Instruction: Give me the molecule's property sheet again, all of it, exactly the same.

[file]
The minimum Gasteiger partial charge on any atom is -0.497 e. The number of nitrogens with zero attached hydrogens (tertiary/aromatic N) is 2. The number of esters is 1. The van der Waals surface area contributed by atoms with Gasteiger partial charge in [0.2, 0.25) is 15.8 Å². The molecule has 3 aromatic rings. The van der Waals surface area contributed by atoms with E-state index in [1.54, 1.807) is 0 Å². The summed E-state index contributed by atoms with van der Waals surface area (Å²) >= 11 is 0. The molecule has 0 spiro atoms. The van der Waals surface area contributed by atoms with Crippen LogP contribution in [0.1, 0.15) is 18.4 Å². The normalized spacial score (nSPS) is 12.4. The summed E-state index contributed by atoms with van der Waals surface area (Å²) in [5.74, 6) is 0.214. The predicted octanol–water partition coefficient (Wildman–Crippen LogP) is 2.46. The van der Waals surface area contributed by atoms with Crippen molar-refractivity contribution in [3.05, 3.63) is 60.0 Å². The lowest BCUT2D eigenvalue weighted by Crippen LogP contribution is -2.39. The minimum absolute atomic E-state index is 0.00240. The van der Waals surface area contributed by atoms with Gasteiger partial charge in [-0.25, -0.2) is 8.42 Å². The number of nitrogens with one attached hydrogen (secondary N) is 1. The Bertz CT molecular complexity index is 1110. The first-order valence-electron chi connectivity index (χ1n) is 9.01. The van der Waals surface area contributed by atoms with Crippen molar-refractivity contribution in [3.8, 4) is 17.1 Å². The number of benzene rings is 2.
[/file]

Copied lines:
The minimum Gasteiger partial charge on any atom is -0.497 e. The number of nitrogens with zero attached hydrogens (tertiary/aromatic N) is 2. The number of esters is 1. The van der Waals surface area contributed by atoms with Gasteiger partial charge in [0.2, 0.25) is 15.8 Å². The molecule has 3 aromatic rings. The van der Waals surface area contributed by atoms with E-state index in [1.54, 1.807) is 0 Å². The summed E-state index contributed by atoms with van der Waals surface area (Å²) >= 11 is 0. The molecule has 0 spiro atoms. The van der Waals surface area contributed by atoms with Crippen LogP contribution in [0.1, 0.15) is 18.4 Å². The normalized spacial score (nSPS) is 12.4. The summed E-state index contributed by atoms with van der Waals surface area (Å²) in [5.74, 6) is 0.214. The predicted octanol–water partition coefficient (Wildman–Crippen LogP) is 2.46. The van der Waals surface area contributed by atoms with Crippen molar-refractivity contribution in [3.05, 3.63) is 60.0 Å². The lowest BCUT2D eigenvalue weighted by Crippen LogP contribution is -2.39. The minimum absolute atomic E-state index is 0.00240. The van der Waals surface area contributed by atoms with Gasteiger partial charge in [-0.25, -0.2) is 8.42 Å². The number of nitrogens with one attached hydrogen (secondary N) is 1. The Bertz CT molecular complexity index is 1110. The first-order valence-electron chi connectivity index (χ1n) is 9.01. The van der Waals surface area contributed by atoms with Crippen molar-refractivity contribution in [3.8, 4) is 17.1 Å². The number of benzene rings is 2.